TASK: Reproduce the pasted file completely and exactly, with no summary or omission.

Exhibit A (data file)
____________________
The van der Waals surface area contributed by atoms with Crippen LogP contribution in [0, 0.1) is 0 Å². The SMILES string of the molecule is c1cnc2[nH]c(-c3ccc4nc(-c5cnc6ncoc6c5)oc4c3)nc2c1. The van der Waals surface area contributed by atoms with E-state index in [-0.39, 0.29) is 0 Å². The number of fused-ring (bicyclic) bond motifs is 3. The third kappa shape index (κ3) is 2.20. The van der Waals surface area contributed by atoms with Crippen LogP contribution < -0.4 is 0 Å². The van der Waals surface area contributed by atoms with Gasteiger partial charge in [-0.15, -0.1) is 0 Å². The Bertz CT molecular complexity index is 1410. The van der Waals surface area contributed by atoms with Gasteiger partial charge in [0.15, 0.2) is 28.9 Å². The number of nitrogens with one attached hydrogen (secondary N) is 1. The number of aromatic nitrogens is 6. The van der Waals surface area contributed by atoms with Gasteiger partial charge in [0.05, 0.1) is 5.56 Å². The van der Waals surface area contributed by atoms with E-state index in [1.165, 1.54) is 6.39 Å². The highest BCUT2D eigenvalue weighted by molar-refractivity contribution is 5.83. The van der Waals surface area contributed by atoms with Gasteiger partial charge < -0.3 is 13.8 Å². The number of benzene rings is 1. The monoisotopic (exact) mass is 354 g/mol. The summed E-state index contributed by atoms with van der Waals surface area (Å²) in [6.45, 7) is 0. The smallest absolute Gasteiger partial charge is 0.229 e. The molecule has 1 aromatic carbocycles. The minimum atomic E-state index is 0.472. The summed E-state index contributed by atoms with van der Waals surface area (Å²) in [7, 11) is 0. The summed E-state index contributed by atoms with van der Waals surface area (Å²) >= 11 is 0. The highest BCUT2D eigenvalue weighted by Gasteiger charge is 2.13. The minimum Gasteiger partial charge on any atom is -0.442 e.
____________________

The van der Waals surface area contributed by atoms with Crippen LogP contribution in [0, 0.1) is 0 Å². The SMILES string of the molecule is c1cnc2[nH]c(-c3ccc4nc(-c5cnc6ncoc6c5)oc4c3)nc2c1. The van der Waals surface area contributed by atoms with E-state index in [-0.39, 0.29) is 0 Å². The number of fused-ring (bicyclic) bond motifs is 3. The third kappa shape index (κ3) is 2.20. The van der Waals surface area contributed by atoms with Crippen LogP contribution < -0.4 is 0 Å². The van der Waals surface area contributed by atoms with Gasteiger partial charge in [-0.15, -0.1) is 0 Å². The Bertz CT molecular complexity index is 1410. The van der Waals surface area contributed by atoms with Gasteiger partial charge in [0.15, 0.2) is 28.9 Å². The number of nitrogens with one attached hydrogen (secondary N) is 1. The number of aromatic nitrogens is 6. The van der Waals surface area contributed by atoms with Gasteiger partial charge in [0.05, 0.1) is 5.56 Å². The van der Waals surface area contributed by atoms with E-state index in [1.165, 1.54) is 6.39 Å². The highest BCUT2D eigenvalue weighted by molar-refractivity contribution is 5.83. The van der Waals surface area contributed by atoms with Gasteiger partial charge < -0.3 is 13.8 Å². The number of benzene rings is 1. The monoisotopic (exact) mass is 354 g/mol. The summed E-state index contributed by atoms with van der Waals surface area (Å²) in [6.45, 7) is 0. The smallest absolute Gasteiger partial charge is 0.229 e. The molecule has 1 aromatic carbocycles. The minimum atomic E-state index is 0.472. The summed E-state index contributed by atoms with van der Waals surface area (Å²) in [7, 11) is 0. The summed E-state index contributed by atoms with van der Waals surface area (Å²) >= 11 is 0. The highest BCUT2D eigenvalue weighted by Gasteiger charge is 2.13. The minimum Gasteiger partial charge on any atom is -0.442 e.